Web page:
Salad Days: A Decade of Punk in Washington D.C. (1980-90) by Scott Crawford (MVD Visual)


A documentary on the D.C. punk scene should be an easy win, yet somehow Scott Crawford’s film falls short of expectations. He tells the story of how D.C. became a key stop on the map of American punk through old footage, and interviews with the same talking heads you’ve probably already seen in a ton of other music documentaries (Thurston Moore, Ian MacKaye, Henry Rollins, Dave Grohl…etc.). Yet despite D.C. being the home to a fertile scene with so many unique facets and characters, Crawford’s movie sticks to the basic info you already know, and ignores opportunities to pull new angles out of old stories. So, while you get the headlines of straightedge, Dischord, Revolution Summer, and the idea/ideal factory that is Ian MacKaye, the film ignores other potentially interesting moments.

Among other things, why not explore:

*The Bad Brains leaving D.C. for New York?

*Henry Rollins leaving small local band State Of Alert to join Black Flag in California?

*What it was like for Alec MacKaye to be part of the DC scene, but always under his brother’s shadow?

*When high-school aged Teen Idles travelled across the country to play shows in California?

*The economics of running a label like Dischord?

*What the local D.C. music/punk scene was like prior to Dischord and how those participants reacted to the “new kids” taking over?

*D.C. punks’ fights with other East Coast punk scenes – specifically New York?

These things could have made the story a lot more human than it appears. With these elements missing you’re left with a very watchable, but dry and mild-mannered documentary that’s essentially a Wikipedia page on film, where facts take center stage over people and emotions.

In addition to the 103 minute film, there’s bonus interview footage and lo-fi live performances.

Tess Parks and Anton Newcombe – I Declare Nothing (A Recordings)

2015 has been a very different year for Anton Newcombe, musically speaking, releasing two anomalies in his discography – a mostly instrumental soundtrack to a non-existent French film (Musique de Film Imagine), and this collaborative album with Canadian singer Tess Parks. I’ve listened to BJM long enough to know what to expect from Anton, who writes, plays almost all the instruments, and throws in vocals on two tracks. However, I Declare Nothing’s spotlight is really on Tess Parks, a wildcard to me, as I was unfamiliar with her 2013 album for Alan McGee post-Creation label 359 Music, Blood Hot. She’s got an interesting voice, which combines a gravelly Joan Jett-esque tone with Hope Sandoval’s dreamy melodies. It’s not the most flexible singing voice, but she does her one thing and does it well. As for I Declare Nothing, the songs are rather simple, which is to be expected when one guy is playing most of the instruments, and the whole collaboration feels a bit rushed, yet despite all the limitations, I’m impressed with just how enjoyable it is. “Cocaine Cat” is pure Anton-by-numbers in its melody and chord structure (both of which harken back to “Hide and Seek”) , but Parks’ voice shines on the track, making it a winner. “Gone” is cool too, with a slinky garage-folk beat and Anton’s voice making a rare appearance (he also sings a bit on “Melorist”). I’d like to see what kind of album these two could make with a full-on band and more time to develop their ideas, but for now this will do just fine.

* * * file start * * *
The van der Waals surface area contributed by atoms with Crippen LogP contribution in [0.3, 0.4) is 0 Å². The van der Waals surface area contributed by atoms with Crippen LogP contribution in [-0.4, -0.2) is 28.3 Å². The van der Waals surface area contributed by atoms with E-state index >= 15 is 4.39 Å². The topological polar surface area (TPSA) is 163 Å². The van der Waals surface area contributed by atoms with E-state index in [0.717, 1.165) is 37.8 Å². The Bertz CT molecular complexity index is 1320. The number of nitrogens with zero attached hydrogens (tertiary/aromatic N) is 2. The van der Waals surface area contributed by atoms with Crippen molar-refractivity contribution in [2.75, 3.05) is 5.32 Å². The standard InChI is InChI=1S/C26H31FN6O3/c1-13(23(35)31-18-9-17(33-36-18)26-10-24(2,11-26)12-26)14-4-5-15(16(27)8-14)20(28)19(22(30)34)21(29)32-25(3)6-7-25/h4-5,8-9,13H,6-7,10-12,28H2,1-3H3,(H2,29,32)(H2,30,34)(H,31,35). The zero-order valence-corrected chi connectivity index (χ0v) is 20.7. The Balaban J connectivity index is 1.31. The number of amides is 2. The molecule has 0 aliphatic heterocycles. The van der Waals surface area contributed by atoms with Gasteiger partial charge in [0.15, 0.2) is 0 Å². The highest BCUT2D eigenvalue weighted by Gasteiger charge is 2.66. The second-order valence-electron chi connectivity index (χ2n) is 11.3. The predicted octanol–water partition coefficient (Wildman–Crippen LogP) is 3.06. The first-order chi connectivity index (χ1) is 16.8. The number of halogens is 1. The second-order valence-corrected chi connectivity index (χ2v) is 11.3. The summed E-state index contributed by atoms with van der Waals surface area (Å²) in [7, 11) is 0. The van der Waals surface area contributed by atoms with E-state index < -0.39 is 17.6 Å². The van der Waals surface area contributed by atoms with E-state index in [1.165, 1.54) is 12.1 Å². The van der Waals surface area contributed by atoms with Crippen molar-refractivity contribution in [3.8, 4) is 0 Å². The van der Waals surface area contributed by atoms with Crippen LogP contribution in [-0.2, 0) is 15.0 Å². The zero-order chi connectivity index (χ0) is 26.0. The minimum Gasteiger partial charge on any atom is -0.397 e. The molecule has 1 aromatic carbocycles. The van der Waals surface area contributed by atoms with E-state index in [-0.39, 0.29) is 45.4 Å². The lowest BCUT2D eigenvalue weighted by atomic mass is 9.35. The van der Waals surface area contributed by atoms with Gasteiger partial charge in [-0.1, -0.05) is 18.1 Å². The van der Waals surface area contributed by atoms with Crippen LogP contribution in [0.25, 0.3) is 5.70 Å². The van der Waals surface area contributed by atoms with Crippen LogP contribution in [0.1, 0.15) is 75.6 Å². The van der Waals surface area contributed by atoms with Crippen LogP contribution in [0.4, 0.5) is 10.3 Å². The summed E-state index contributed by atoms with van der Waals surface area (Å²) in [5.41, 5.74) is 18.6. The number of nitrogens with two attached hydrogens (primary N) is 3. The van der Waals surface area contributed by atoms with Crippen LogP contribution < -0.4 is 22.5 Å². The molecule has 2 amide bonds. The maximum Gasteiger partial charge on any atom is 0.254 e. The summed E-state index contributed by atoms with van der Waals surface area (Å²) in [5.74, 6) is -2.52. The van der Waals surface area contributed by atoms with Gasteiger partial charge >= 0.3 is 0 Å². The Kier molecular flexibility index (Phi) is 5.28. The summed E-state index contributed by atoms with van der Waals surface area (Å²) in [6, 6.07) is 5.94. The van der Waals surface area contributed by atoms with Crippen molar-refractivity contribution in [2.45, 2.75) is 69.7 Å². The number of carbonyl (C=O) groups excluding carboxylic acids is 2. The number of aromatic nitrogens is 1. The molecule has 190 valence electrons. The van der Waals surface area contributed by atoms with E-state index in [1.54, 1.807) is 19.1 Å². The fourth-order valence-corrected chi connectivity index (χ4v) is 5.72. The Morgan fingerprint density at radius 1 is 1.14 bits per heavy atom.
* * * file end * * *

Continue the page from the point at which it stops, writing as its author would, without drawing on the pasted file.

Various Artists – 60 Songs From The Cramps’ Crazy Collection (Righteous Records)

This is the forth compilation of songs from Lux and Ivy of The Cramps’ vast personal collections of ’50s/’60s vinyl oddities to be released on Righteous Records, which has me wondering “how is this a thing?” Don’t get me wrong, I love The Cramps, but they were just a moderately successful cult act. So, how exactly is there enough of a marketplace to warrant four discs of music taken from their record collection? As for me, I was initially excited by these comps, which focused on all shapes and sizes of pre-Beatle oddballs from rockabilly, to surf, to R&B and doo-wop; but now that I’ve spent some time with them, I hear a concept getting stretched super thin and I’m worn out on songs that exist more on “zaniness” than songcraft.